Everybody loves peeking into another person's home to see how they do things, right? Well, I'm going to let you take a peek at my very lavish product photography setup. Okay, it's not lavish by any stretch of the imagination, because I believe in getting by as inexpensively as possible. So here is my easy to assemble and easy to take down, inexpensive lighting solution.
This is the setup that I initially used when I switched to using a white background. It consists of a tri-fold display board and a piece of white poster board all found at a local discount store. I purchased the lamp for $10 during a back-to-school sale last year. The light bulb cost me $6. So, I created a product photo setup for under $20. The best part about this setup is that I can easily fold up the board and place my backdrop on a shelf until it is needed. I take my pictures in front of three standard sized windows directly in front of my setup. I've also achieved desirable results by placing my setup at an angle to the windows so that natural light pours in from one side. On particularly overcast days, I borrow my daughter's desk lamp and place it directly across from the other lamp so that there are two artificial light sources. That way I can eliminate harsh shadows created by a single artificial light source. I usually set my lamps so that they cast light at a 45 degree angle to my product. This also helps to eliminate unwanted shadows.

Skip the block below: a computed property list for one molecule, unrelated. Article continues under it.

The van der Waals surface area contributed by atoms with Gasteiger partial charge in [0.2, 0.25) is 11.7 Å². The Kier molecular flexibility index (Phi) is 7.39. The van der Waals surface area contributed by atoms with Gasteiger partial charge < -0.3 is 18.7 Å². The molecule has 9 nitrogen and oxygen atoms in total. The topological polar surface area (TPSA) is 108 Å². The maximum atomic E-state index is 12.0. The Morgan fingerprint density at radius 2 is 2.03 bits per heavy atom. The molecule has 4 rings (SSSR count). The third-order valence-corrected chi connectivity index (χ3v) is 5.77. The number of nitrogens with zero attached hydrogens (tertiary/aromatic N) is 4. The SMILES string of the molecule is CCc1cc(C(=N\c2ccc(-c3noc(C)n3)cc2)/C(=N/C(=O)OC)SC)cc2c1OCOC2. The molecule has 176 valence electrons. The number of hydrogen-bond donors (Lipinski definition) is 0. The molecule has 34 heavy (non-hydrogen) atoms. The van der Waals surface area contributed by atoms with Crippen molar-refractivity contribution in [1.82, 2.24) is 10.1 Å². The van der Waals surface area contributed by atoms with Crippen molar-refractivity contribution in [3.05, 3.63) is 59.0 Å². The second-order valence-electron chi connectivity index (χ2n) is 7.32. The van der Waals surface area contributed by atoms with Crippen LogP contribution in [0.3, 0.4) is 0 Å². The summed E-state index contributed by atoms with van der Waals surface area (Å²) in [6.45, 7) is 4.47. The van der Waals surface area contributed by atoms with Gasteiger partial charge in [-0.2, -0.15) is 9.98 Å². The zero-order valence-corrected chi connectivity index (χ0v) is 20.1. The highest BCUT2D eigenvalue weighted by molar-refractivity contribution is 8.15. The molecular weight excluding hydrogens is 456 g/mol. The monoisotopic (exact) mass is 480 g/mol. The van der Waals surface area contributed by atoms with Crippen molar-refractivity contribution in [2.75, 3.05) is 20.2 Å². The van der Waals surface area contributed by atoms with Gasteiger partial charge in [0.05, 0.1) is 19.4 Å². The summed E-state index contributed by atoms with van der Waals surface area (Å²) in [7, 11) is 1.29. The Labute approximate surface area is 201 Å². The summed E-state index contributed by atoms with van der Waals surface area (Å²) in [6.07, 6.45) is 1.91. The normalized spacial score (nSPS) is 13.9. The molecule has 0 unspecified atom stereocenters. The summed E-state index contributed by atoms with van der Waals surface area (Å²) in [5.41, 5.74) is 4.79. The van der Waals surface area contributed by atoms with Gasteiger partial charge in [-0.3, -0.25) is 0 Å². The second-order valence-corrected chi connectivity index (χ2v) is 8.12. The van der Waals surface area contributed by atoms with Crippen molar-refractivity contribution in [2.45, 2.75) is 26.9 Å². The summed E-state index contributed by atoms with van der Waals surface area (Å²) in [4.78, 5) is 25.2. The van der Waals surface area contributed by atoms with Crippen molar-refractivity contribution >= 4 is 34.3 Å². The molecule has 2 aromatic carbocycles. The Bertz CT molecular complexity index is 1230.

The one thing that I disliked about the above set up was the crease created between the two boards. So, I started curving the poster board to create a seamless background. Now there are no lines in the background to drive me crazy!
If you chose to use artificial lighting, it is recommended that you use "daylight" compact fluorescent bulbs. Using regular incandescent bulbs can cast yellow light. You want your bulbs to be "full spectrum" bulbs. Ott-lite and n:vision light bulbs are two brands that I often find recommended. Think that more wattage means brighter lights? I was surprised to find out that that's not the case at all! Lumens are what measure brightness and more watts do not always equate to more lumens. Check out this handy lighting chart for more information.
Often light will need to be diffused to prevent harsh shadows or glare. You can achieve this by aiming your lights through translucent white material like tracing paper, tissue paper, or white plastic. Or you can use photographic reflectors as discussed above. An umbrella can be used to diffuse light through it or to bounce light off of it. Aim your light source at a silver or white umbrella to target the light away from your product. Use an umbrella made of sheer material between your light source and product to diffuse the light. Another way to create a soft lighting effect with artificial lighting is to use a softbox.
Here are some other DIY lighting options:
Interested in making your own lightbox or a softbox? Check out these DIY tutorials:
Looking for specific help for the products you sell? Check out these links.
*Feel free to share your favorite lighting tips and links in the comments below!
This Months Challenge and Goals:
1. Take a look at your shop photos and make note of any pictures that are dark, washed out, over exposed or showing any other lighting improvement needs.